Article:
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Volume 24, No.1

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About polynomials

Part 2

Gianluigi Quario (giangiquario@yahoo.it)

This is the second and concluding part of an article dedicated to polynomials. Evaluation of polynomials. Construction of functions for evaluation. Zero finding of a polynomial. A stable and accurate function for finding complex zeroes in polynomials of higher degree.

Introduction

The classical problem of solving an Nth-degree polynomial equation

c[N]×YN + c[N-1]×Y(N-1) + … + c[1]×Y1 + c[0] = 0

has substantially influenced the development of mathematics throughout the centuries and still has several important applications to the theory and practice of present-day computing. The name Fundamental Theorem of Algebra itself evidences that.

The theorem was demonstrated by Gauss in 1799 and says that every polynomial equation of degree N has exactly N solutions in the complex field. The early mathematicians tried to express the solutions by means of general formulas including the coefficients of the polynomial and using just arithmetical operations and radicals. The cases of degree 3 and 4 were solved by Italian thinkers during 16th century. Then for more than two centuries mathematicians tried in vain to find analogous formulas for degree 5.

At the beginning of 19th century Ruffini & Abel demonstrated that it is not possible to have such general formulas from degree 5 up.

The following interest in the solution of polynomial equations was concerned with iterative methods to obtain approximate numerical values.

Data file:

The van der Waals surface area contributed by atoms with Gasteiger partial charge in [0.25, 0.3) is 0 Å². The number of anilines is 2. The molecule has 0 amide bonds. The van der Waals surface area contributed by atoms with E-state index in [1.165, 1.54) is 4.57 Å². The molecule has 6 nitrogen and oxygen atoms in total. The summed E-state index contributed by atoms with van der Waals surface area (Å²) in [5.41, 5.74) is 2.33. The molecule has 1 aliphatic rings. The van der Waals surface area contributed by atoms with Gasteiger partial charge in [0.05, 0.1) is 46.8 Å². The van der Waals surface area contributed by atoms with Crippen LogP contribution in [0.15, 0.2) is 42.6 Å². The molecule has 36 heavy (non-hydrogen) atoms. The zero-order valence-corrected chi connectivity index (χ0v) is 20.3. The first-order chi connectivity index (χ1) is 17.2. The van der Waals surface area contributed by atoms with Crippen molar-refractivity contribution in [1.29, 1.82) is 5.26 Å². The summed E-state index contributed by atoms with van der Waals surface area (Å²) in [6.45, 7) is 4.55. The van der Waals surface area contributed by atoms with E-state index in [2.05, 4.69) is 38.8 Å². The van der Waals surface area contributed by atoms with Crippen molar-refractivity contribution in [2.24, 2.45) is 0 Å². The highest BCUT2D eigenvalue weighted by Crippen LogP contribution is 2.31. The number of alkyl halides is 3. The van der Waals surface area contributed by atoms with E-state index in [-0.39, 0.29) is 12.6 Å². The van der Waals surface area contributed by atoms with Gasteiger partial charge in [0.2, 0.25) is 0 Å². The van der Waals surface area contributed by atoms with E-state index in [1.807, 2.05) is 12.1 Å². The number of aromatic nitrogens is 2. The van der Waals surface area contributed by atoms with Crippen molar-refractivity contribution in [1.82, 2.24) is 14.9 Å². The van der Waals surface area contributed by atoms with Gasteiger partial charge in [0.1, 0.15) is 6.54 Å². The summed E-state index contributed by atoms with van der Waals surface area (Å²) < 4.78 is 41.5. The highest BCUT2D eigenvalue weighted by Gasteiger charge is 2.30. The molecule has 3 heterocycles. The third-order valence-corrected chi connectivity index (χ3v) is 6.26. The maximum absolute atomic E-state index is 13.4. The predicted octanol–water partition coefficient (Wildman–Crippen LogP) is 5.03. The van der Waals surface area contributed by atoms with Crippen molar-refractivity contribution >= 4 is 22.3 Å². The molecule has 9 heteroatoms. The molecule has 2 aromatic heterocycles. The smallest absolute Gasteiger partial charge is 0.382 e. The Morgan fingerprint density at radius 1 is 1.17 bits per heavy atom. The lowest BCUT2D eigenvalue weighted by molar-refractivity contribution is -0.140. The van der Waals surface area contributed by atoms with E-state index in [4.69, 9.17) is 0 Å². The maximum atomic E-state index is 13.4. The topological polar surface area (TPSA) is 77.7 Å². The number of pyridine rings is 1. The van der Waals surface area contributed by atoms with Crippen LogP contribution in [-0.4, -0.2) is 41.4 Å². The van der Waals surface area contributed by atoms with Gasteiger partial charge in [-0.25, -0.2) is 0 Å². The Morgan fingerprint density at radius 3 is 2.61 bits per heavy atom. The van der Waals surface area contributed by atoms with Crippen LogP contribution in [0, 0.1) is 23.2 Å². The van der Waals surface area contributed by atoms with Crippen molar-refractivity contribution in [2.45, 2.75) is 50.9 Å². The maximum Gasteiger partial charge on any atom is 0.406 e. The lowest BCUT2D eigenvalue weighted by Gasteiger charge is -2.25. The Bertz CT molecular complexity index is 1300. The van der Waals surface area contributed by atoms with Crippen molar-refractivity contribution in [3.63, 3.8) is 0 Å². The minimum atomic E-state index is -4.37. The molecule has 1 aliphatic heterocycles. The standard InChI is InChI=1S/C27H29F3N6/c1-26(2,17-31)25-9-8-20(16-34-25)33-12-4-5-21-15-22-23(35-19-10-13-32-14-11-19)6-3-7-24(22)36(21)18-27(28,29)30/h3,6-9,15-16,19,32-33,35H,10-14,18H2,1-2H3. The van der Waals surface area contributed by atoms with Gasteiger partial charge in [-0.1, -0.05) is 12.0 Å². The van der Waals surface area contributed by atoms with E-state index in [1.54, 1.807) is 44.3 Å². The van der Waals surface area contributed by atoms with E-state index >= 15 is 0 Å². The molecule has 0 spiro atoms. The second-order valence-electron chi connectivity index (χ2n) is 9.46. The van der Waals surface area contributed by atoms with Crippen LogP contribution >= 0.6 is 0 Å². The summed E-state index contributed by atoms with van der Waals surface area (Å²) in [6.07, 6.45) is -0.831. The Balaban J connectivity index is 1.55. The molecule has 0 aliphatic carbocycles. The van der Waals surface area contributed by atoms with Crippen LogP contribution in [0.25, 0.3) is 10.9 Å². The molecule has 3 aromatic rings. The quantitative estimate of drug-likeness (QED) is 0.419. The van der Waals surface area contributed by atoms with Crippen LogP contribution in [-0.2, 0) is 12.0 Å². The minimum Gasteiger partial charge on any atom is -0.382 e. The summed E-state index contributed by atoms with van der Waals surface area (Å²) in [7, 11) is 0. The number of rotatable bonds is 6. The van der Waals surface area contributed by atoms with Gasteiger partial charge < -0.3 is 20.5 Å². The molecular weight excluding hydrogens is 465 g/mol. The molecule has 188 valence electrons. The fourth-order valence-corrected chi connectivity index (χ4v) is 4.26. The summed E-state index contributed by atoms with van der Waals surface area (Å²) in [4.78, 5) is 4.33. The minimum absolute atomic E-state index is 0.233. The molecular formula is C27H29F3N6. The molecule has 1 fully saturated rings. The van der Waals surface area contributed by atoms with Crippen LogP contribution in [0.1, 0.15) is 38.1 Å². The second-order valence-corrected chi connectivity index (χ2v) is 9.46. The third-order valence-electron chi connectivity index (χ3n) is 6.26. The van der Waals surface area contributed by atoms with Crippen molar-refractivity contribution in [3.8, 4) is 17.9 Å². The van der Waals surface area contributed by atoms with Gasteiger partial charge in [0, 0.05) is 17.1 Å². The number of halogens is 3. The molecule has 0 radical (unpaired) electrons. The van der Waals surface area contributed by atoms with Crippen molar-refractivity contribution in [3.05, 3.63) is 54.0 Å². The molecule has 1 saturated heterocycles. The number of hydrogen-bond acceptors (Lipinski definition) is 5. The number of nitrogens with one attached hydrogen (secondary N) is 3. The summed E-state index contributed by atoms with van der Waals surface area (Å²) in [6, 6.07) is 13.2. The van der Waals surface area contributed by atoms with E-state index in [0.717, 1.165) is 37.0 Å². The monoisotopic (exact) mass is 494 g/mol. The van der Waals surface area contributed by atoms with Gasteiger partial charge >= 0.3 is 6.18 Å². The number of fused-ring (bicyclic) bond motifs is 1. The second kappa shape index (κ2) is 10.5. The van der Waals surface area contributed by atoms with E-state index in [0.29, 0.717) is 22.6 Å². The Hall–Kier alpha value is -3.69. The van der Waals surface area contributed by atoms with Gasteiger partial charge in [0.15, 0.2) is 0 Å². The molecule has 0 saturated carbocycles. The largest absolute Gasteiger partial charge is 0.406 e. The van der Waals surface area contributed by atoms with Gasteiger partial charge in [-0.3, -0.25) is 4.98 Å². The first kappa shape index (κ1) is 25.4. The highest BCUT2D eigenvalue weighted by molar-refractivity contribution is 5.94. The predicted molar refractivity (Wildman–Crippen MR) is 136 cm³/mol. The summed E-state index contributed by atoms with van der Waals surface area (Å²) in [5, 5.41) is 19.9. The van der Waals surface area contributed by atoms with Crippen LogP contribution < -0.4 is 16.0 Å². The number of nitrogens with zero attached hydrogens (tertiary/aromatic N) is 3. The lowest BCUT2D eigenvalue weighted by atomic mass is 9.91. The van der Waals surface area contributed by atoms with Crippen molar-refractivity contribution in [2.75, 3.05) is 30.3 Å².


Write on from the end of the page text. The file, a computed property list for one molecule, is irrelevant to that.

Many algorithms were proposed and realized. Wolfram Mathworld [1] enumerates the following:

Bailey’s Method, Bairstow’s Method, Bernoulli’s Method, Bisection, Brent’s Method, Crout’s Method, False Position Method, Graeffe’s Method, Halley’s Irrational Formula, Halley’s Method, Halley’s Rational Formula, Horner’s Method, Householder’s Method, Hutton’s Method, Inverse Quadratic Interpolation, Jenkins-Traub Method, Laguerre’s Method, Lambert’s Method, Lehmer-Schur Method, Lin’s Method, Maehly’s Procedure, Muller’s Method, Newton’s Method, Ridders’ Method, Schröder’s Method, Secant Method, Tangent Hyperbolas Method

There are state-of-art root-finding packages available using multiprecision, such as MPSolve implemented by Bini et al. [2] and Eigensolve by Fortune [3].

Nevertheless this subject of research is still a current topic.

Certainly one reason is that none of these algorithms can give adequate results in all realistic circumstances. The inevitable rounding errors generated during the calculation sometimes obstruct the convergence of the iterations, even when using extended-precision arithmetic.

The challenge for the present-day research is to develop algorithms of numerical solutions guaranteed and with reasonable computing time.